Tuesday, 7 April 2015

Sat Tal

A very nice morning was spent walking along the road between a couple of the lakes with some beautiful forest all around us, and we founds birds to be numerous and rather cooperative. Better views of a calling Asian Barred Owlet got the ball rolling and the first section of road produced 3 scoped Spot-winged Starlings (a major surprise again), as well as Red-breasted Flycatcher, Mountain Bulbul, Black-throated Sunbird and Fire-breasted Flowerpecker. Michael then found us a pair of Blue-winged Minlas, which we followed with another Sulphur-bellied Warbler and the main prize of the area, a pair of superb Rufous-chinned Laughingthrushes feeding in the leaf litter below us.

Then, after a short drive we followed a path down to a pond and found quite a few birds coming to bathe with Golden Bush-Robin being something of a surprise, with a few Olive-backed Pipits nearby. There was also another pair of Rufous-chinned Laughingthrushes here, two pairs of Ultramarine Flycatchers, male Rufous-bellied Niltava and a female Slaty-blue Flycatcher. Further along a pair of Red-billed Leiothrix showed well eventually and a pair of Whistler’s Warblers appeared in the same bush. A huge number of birds appeared when I played the owlet call here with many Lemon-rumped Warblers and also lots of other common species, but a Speckled Piculet was new. Returning towards the coach a pair of Slaty-headed Parakeets were inspecting a nesting hole and another mega-congregation of passerines included White-throated Fantail and Blyth’s Leaf-Warbler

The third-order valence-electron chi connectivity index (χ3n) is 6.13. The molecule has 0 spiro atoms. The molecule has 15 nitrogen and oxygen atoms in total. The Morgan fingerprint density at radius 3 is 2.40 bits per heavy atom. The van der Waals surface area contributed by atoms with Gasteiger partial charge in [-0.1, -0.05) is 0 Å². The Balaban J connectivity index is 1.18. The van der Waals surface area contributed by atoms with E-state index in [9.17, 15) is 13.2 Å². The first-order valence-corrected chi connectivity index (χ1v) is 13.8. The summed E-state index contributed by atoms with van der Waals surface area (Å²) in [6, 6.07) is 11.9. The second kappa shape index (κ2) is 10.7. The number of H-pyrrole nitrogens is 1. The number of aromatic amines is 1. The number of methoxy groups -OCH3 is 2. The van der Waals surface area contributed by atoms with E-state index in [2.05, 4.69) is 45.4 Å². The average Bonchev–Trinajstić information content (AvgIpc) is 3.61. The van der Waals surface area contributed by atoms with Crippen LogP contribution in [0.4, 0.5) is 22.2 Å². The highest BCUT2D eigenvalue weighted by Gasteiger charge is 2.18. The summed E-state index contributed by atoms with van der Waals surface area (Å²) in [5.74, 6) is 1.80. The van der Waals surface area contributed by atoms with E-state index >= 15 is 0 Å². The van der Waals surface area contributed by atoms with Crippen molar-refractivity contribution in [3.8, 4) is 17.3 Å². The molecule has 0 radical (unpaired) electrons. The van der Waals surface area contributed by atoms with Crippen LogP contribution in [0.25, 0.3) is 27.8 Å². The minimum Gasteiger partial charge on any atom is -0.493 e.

Slaty-headed Parakeet

And finally a pair of Greater Flamebacks were feeding at the top of a dead tree quite avidly and looked fantastic through the telescope. It was very exciting to hear the alarm calls of Langurs and Sambar here, which betrayed the presence of a Leopard moving across the hillside opposite us. And also hearing Rufous-throated Partridge was another surprise for me here.

After lunch we had a siesta and returned to the same place although it was quieter than before. However, we did see an Asian Emerald Dove coming down to drink, along with some more leiothrix, Tickell’s Thrush and further views of previously seen species. A Pygmy Wren-Babbler was also skulking under a fallen tree, and we even had views of the often tricky Chestnut-headed Tesia as well.

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